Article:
Poroelastic Modelling of Production and Injection-Induced Stress Changes in a Pinnacle Reef using Semi-analytical and Numerical Methods

Rock Engineering 2009 - Rock Engineering in Difficult Conditions
Hamidreza Soltanzadeh, Christopher Hawkes, Asanga Nanayakkara, Patrick McLellan, Steven A. Smith,
Abstract Pore pressure changes associated with fluid production from hydrocarbon reservoirs or fluid injection for enhanced oil recovery, greenhouse gas sequestration and/or waste disposal result in stress changes within the reservoir and the rocks that surround it. These stress changes can potentially compromise the hydraulic integrity of the reservoir if they are sufficient to induce new fractures and/or re-activate existing discontinuities in the caprock. As such, the prediction of pressure-induced stress changes can be critical for identifying the range of operating pressures that mitigate leakage risks. Semi-analytical modelling tools are useful for induced stress analysis due to their relative ease of implementation and computational efficiency; attributes which make them ideally suited to the analysis of large spatial domains and for parameter sensitivity analyses. Numerical modelling tools are useful for their capabilities to analyze more complex reservoir geometries, geological heterogeneity and material behaviour models. The value of jointly using both types of modelling tools will be illustrated with a case study of the Acid Gas Enhanced Oil Recovery (EOR) Pilot Project that is being conducted in Apache’s Zama Oil Field in northwestern Alberta, Canada.

A stream of acid gas (approximately 70% CO2 and 30% H2S) has been injected into a Devonian pinnacle reef structure in the Zama oil field since December 2006, at an average rate of approximately 25,000 m3 of acid gas per day. The pilot project includes a variety of efforts focused on examining the effects that high concentrations of H2S can have on enhanced oil recovery and carbon sequestration operations, particularly with respect to monitoring, mitigation, and verification. The results of investigations of initial in-situ stresses, geomechanical properties and petrophysical properties based on laboratory testing, geophysical log analysis, regional datasets and field testing programs will be presented for the Keg River Formation reservoir and the Muskeg Formation caprock. Results generated with the aforementioned semi-analytical and numerical modelling tools will be presented, in which stress changes in the reservoir and cap rock are examined throughout the history of the field’s initial oil production, water-flooding and, most recently, acid gas injection. Learnings and recommendations for modelling carbon storage or EOR operations in this geological environment will be described.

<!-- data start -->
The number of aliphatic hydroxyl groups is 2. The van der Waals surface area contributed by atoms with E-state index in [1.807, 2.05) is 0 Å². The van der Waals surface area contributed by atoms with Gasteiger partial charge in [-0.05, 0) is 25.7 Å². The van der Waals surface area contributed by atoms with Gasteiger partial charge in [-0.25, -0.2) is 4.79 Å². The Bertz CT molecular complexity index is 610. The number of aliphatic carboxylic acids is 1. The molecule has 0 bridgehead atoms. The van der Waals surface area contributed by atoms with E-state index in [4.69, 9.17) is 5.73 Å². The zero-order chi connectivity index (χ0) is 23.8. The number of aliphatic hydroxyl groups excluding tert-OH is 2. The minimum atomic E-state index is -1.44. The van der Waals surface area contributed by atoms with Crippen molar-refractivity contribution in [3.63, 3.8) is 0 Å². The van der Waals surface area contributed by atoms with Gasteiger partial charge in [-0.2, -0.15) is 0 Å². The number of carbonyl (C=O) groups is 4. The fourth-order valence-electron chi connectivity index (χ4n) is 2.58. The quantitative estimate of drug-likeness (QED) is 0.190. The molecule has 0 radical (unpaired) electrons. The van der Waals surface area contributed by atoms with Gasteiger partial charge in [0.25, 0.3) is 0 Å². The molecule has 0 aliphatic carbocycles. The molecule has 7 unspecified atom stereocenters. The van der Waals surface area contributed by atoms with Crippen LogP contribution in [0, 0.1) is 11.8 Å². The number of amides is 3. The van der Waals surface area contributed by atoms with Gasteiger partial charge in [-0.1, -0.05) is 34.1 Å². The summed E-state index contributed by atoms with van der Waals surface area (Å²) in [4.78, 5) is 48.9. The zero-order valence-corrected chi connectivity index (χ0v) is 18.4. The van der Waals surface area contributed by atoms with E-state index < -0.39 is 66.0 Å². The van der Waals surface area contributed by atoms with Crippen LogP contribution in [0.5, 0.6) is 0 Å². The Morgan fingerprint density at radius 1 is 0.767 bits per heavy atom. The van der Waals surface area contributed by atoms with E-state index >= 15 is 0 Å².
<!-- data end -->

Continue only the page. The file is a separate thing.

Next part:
Keywords: caprock integrity, enhanced oil recovery, poroelasticity, reservoir geomechanics, acid gas injection, Zama, in-situ stress, CO2 sequestration
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